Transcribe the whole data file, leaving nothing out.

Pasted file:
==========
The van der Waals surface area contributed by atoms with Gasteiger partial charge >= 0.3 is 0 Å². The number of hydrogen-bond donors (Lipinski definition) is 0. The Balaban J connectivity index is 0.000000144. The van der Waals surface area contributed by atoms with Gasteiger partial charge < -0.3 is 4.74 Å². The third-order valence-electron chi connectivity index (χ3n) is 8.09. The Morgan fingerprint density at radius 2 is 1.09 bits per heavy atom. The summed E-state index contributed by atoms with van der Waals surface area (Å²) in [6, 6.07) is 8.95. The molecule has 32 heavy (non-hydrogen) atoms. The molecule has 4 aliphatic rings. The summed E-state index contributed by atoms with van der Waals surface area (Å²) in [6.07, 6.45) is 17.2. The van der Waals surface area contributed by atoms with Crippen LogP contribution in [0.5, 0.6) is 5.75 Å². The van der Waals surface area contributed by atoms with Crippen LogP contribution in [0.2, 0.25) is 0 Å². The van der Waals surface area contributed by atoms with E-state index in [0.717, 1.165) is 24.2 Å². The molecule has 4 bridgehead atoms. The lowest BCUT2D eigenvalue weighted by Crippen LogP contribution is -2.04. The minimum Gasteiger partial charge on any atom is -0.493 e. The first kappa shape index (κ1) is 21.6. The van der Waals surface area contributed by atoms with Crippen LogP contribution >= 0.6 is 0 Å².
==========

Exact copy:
The van der Waals surface area contributed by atoms with Gasteiger partial charge >= 0.3 is 0 Å². The number of hydrogen-bond donors (Lipinski definition) is 0. The Balaban J connectivity index is 0.000000144. The van der Waals surface area contributed by atoms with Gasteiger partial charge < -0.3 is 4.74 Å². The third-order valence-electron chi connectivity index (χ3n) is 8.09. The Morgan fingerprint density at radius 2 is 1.09 bits per heavy atom. The summed E-state index contributed by atoms with van der Waals surface area (Å²) in [6, 6.07) is 8.95. The molecule has 32 heavy (non-hydrogen) atoms. The molecule has 4 aliphatic rings. The summed E-state index contributed by atoms with van der Waals surface area (Å²) in [6.07, 6.45) is 17.2. The van der Waals surface area contributed by atoms with Crippen LogP contribution in [0.5, 0.6) is 5.75 Å². The van der Waals surface area contributed by atoms with Crippen LogP contribution in [0.2, 0.25) is 0 Å². The van der Waals surface area contributed by atoms with E-state index in [0.717, 1.165) is 24.2 Å². The molecule has 4 bridgehead atoms. The lowest BCUT2D eigenvalue weighted by Crippen LogP contribution is -2.04. The minimum Gasteiger partial charge on any atom is -0.493 e. The first kappa shape index (κ1) is 21.6. The van der Waals surface area contributed by atoms with Crippen LogP contribution >= 0.6 is 0 Å².